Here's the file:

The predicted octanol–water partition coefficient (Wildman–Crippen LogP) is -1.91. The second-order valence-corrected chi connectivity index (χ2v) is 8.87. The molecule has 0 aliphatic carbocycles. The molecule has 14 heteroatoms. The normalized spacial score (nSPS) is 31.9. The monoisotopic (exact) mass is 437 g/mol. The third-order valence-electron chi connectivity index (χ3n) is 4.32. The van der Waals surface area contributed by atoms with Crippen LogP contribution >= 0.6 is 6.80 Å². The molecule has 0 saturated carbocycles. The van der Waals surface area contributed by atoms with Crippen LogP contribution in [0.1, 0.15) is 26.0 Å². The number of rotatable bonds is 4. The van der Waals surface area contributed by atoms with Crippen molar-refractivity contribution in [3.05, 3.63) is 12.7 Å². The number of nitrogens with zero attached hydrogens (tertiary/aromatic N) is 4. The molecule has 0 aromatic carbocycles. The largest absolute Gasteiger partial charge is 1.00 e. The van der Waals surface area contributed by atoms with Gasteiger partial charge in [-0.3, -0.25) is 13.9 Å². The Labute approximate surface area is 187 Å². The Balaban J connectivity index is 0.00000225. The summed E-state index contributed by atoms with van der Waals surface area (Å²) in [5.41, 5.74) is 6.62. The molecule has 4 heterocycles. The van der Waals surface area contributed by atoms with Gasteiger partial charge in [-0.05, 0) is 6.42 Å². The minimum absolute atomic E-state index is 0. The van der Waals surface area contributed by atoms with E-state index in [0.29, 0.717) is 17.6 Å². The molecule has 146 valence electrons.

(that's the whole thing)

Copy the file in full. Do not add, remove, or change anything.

The predicted octanol–water partition coefficient (Wildman–Crippen LogP) is -1.91. The second-order valence-corrected chi connectivity index (χ2v) is 8.87. The molecule has 0 aliphatic carbocycles. The molecule has 14 heteroatoms. The normalized spacial score (nSPS) is 31.9. The monoisotopic (exact) mass is 437 g/mol. The third-order valence-electron chi connectivity index (χ3n) is 4.32. The van der Waals surface area contributed by atoms with Crippen LogP contribution >= 0.6 is 6.80 Å². The molecule has 0 saturated carbocycles. The van der Waals surface area contributed by atoms with Crippen LogP contribution in [0.1, 0.15) is 26.0 Å². The number of rotatable bonds is 4. The van der Waals surface area contributed by atoms with Crippen molar-refractivity contribution in [3.05, 3.63) is 12.7 Å². The number of nitrogens with zero attached hydrogens (tertiary/aromatic N) is 4. The molecule has 0 aromatic carbocycles. The largest absolute Gasteiger partial charge is 1.00 e. The van der Waals surface area contributed by atoms with Gasteiger partial charge in [-0.3, -0.25) is 13.9 Å². The Labute approximate surface area is 187 Å². The Balaban J connectivity index is 0.00000225. The summed E-state index contributed by atoms with van der Waals surface area (Å²) in [5.41, 5.74) is 6.62. The molecule has 4 heterocycles. The van der Waals surface area contributed by atoms with Gasteiger partial charge in [-0.05, 0) is 6.42 Å². The minimum absolute atomic E-state index is 0. The van der Waals surface area contributed by atoms with E-state index in [0.29, 0.717) is 17.6 Å². The molecule has 146 valence electrons.